Russia: Adopted Boy Died of Negligence, Not Murder

American investigators say no action planned before autopsy results
By Mark Russell,  Newser Staff
Posted Feb 22, 2013 6:03 AM CST
Russia: Adopted Boy Died of Negligence, Not Murder
Russian children's rights ombudsman Pavel Astakhov, speaking at a news conference in Moscow in 2010.   (AP Photo/Ivan Sekretarev)

Russian authorities are backing away from murder accusations in the Jan. 21 death of Max Shatto, a 3-year-old adopted by Laura and Alan Shatto of Texas in November, reports the New York Times. Russia's federal commissioner for children’s rights, Pavel Astakhov, is still upset about the death, but now he is focusing on neglect as the cause, claiming that the Shattos let Max and Kristopher, his younger brother, play outside unsupervised on the day Max died. "Even if she is not found guilty of murder, she will face negligence charges," says Astakhov.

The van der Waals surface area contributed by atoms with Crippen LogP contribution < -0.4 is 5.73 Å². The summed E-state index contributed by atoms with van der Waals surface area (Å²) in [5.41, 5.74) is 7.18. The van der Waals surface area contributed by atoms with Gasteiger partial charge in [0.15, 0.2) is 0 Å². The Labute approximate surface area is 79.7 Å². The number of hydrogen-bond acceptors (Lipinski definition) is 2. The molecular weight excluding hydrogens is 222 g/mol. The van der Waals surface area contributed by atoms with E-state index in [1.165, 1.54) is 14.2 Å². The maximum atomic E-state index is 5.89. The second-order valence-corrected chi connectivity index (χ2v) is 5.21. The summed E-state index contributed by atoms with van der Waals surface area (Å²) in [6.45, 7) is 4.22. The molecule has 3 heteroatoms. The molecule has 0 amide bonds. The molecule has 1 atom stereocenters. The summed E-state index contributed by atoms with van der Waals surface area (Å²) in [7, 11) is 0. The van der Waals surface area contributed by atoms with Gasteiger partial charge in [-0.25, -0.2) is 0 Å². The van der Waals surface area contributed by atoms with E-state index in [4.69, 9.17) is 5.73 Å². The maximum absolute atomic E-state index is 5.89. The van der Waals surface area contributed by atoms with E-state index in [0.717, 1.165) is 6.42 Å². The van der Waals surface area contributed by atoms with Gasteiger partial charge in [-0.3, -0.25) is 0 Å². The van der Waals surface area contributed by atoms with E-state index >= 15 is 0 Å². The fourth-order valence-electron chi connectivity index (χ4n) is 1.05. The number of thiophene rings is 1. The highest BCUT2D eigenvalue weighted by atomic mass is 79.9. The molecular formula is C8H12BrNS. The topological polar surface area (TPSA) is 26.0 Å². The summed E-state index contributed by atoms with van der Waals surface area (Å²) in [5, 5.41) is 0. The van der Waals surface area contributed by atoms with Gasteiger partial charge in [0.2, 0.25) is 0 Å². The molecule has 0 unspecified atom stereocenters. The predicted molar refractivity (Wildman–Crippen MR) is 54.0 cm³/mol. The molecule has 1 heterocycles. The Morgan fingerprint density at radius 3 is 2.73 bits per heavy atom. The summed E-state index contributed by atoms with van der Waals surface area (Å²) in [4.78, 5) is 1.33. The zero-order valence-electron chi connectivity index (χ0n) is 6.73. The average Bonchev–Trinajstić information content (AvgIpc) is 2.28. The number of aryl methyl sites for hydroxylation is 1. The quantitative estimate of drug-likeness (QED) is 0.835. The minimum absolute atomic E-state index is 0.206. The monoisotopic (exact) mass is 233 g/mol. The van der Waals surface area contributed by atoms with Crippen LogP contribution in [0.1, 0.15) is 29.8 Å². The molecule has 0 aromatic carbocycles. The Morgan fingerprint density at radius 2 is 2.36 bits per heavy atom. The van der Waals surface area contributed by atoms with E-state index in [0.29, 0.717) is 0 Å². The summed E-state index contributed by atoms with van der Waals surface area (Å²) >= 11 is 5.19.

But in Texas, investigators say they are waiting for the results of the medical exam before they'll begin exploring the possibility of criminal charges. "Nobody is being investigated right now, because we don’t have the autopsy to determine what happened," says the local sheriff. The boys' birth mother, Yulia V. Kuzmina, lost custody in 2011 because of alcohol addiction, but now says she wants Kristopher back. The US ambassador to Russia yesterday declined to attend a Duma hearing on American adoptions, but the issue has been added to John Kerry's schedule when he meets with the Russian foreign minister next week. (More Max Shatto stories.)

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